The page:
A Retrospective on the Adult Industry’s Tall Climb
As certainly the oldest member of the current adult-industry Fourth Estate, and having written for many adult publications, some of which no longer exist, I write this in the first person which, if you have read my articles in the past, isn’t usually my style. The reason I do so is that I’m telling a story of a history of which I have been part — for some 35 years. Most of what I write has consisted of how-to cookbooks, analysis of current events and political issues. This is a story of a legal journey.
If you have been in the erotica business as long as I have, little of this will be news; although it may prove an interesting journey into your past. But if you are new in the business — meaning that you entered it in this millennium — you are a relative “newbie.”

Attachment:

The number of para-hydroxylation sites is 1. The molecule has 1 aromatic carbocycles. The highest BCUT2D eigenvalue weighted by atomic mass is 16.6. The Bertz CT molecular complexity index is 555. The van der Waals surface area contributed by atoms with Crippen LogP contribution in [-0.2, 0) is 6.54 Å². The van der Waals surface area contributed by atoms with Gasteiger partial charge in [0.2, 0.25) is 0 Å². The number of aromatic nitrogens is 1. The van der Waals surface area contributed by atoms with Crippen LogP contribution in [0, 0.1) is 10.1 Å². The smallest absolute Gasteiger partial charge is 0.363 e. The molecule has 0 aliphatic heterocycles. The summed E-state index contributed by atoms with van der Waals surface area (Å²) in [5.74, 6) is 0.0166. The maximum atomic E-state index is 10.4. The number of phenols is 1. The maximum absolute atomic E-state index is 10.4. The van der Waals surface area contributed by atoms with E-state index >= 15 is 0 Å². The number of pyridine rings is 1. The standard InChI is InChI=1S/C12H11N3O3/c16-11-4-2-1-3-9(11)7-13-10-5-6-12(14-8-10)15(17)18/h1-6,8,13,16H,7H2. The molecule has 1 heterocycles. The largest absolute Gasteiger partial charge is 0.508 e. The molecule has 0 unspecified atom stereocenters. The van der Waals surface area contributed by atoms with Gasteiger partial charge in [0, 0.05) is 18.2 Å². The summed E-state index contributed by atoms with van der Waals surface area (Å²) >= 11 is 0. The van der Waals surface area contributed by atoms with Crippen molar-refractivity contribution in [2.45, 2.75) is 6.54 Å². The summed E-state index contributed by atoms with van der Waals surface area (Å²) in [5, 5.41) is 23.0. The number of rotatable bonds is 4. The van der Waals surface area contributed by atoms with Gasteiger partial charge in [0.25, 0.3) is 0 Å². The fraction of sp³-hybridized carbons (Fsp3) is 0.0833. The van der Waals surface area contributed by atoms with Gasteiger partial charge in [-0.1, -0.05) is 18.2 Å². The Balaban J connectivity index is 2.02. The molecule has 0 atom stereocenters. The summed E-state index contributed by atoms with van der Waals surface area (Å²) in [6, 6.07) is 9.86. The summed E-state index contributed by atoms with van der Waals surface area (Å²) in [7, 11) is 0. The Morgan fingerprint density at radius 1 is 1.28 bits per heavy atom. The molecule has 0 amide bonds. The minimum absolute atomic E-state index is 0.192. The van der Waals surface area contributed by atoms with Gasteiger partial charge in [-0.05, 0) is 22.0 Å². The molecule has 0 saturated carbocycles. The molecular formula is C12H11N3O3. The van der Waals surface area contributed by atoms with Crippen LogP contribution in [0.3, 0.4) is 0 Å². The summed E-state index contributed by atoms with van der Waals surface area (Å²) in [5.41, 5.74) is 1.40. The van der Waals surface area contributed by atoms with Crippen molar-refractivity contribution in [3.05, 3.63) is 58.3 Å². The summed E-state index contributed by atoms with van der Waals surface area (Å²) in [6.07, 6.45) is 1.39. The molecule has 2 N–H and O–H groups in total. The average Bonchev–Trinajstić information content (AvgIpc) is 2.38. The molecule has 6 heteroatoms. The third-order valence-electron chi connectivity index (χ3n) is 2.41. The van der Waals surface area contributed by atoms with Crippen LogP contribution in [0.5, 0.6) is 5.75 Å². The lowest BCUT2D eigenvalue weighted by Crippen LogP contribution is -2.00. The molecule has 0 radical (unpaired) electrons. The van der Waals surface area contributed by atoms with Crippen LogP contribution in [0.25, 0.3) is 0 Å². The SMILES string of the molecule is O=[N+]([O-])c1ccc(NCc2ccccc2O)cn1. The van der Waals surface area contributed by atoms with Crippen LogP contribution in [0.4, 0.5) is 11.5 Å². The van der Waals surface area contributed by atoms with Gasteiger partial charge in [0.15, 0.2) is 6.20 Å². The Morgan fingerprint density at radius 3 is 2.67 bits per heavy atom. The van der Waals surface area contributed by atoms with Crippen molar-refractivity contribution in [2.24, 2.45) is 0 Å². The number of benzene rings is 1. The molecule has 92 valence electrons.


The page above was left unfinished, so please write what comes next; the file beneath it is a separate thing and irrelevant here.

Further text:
I became conscious of censorship in the 1960s. My father was an insurance underwriter, and one of his clients was Playboy. So I was exposed to it in middle school. I didn’t know it then; but movies were governed by the Hays Code. (Look it up if you are curious.) TV “standards and practices” contained that industry. (Back then, television consisted entirely of CBS, NBC and ABC, along with PBS and, in big markets, maybe a local independent station.) Playboy could get you arrested. (Parenthetically, Hugh Hefner is my hero. I have a picture with him from the 1990s that I proudly display in my office.)
In the early 1970s, after the Mickey Mouse generation and Hugh Hefner did their thing in the ’60s, two things set the country on its ear — “Deep Throat” and Archie Bunker. When “Deep Throat” — a movie shot by known mobsters for $25,000 — had customers lined up around the block to generate a weekly box office of 10 times its production cost. Even Time Magazine reported all about it. And “All in the Family” touched topics that were verboten on TV before then.